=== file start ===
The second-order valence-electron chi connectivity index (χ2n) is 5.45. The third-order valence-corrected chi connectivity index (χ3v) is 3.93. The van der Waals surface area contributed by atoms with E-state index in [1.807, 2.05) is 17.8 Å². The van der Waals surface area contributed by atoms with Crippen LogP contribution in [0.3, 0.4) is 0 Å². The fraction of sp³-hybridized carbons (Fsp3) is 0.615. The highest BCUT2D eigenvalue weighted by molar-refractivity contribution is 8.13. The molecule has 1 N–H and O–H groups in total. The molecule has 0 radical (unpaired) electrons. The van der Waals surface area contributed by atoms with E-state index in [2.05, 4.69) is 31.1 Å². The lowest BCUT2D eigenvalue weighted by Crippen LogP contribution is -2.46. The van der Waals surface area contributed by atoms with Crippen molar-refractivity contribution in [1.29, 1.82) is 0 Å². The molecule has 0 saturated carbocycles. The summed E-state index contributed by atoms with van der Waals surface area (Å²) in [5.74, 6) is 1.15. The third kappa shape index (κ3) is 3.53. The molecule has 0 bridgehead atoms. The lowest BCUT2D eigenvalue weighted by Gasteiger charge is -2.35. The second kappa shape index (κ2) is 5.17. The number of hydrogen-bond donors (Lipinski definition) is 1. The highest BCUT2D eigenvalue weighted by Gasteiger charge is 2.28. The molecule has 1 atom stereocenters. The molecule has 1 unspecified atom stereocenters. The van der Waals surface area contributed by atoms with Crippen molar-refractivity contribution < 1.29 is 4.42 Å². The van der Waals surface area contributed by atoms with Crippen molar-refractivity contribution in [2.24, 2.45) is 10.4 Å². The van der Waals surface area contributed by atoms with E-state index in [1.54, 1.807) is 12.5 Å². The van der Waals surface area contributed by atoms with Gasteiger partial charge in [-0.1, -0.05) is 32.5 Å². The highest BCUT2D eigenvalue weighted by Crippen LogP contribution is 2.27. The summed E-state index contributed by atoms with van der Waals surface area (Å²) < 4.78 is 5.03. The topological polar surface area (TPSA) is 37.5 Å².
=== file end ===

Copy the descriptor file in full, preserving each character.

The second-order valence-electron chi connectivity index (χ2n) is 5.45. The third-order valence-corrected chi connectivity index (χ3v) is 3.93. The van der Waals surface area contributed by atoms with E-state index in [1.807, 2.05) is 17.8 Å². The van der Waals surface area contributed by atoms with Crippen LogP contribution in [0.3, 0.4) is 0 Å². The fraction of sp³-hybridized carbons (Fsp3) is 0.615. The highest BCUT2D eigenvalue weighted by molar-refractivity contribution is 8.13. The molecule has 1 N–H and O–H groups in total. The molecule has 0 radical (unpaired) electrons. The van der Waals surface area contributed by atoms with E-state index in [2.05, 4.69) is 31.1 Å². The lowest BCUT2D eigenvalue weighted by Crippen LogP contribution is -2.46. The van der Waals surface area contributed by atoms with Crippen molar-refractivity contribution in [1.29, 1.82) is 0 Å². The molecule has 0 saturated carbocycles. The summed E-state index contributed by atoms with van der Waals surface area (Å²) in [5.74, 6) is 1.15. The third kappa shape index (κ3) is 3.53. The molecule has 0 bridgehead atoms. The lowest BCUT2D eigenvalue weighted by Gasteiger charge is -2.35. The second kappa shape index (κ2) is 5.17. The number of hydrogen-bond donors (Lipinski definition) is 1. The highest BCUT2D eigenvalue weighted by Gasteiger charge is 2.28. The molecule has 1 atom stereocenters. The molecule has 1 unspecified atom stereocenters. The van der Waals surface area contributed by atoms with Crippen molar-refractivity contribution < 1.29 is 4.42 Å². The van der Waals surface area contributed by atoms with Crippen molar-refractivity contribution in [2.24, 2.45) is 10.4 Å². The van der Waals surface area contributed by atoms with E-state index in [1.54, 1.807) is 12.5 Å². The van der Waals surface area contributed by atoms with Gasteiger partial charge in [-0.1, -0.05) is 32.5 Å². The highest BCUT2D eigenvalue weighted by Crippen LogP contribution is 2.27. The summed E-state index contributed by atoms with van der Waals surface area (Å²) < 4.78 is 5.03. The topological polar surface area (TPSA) is 37.5 Å².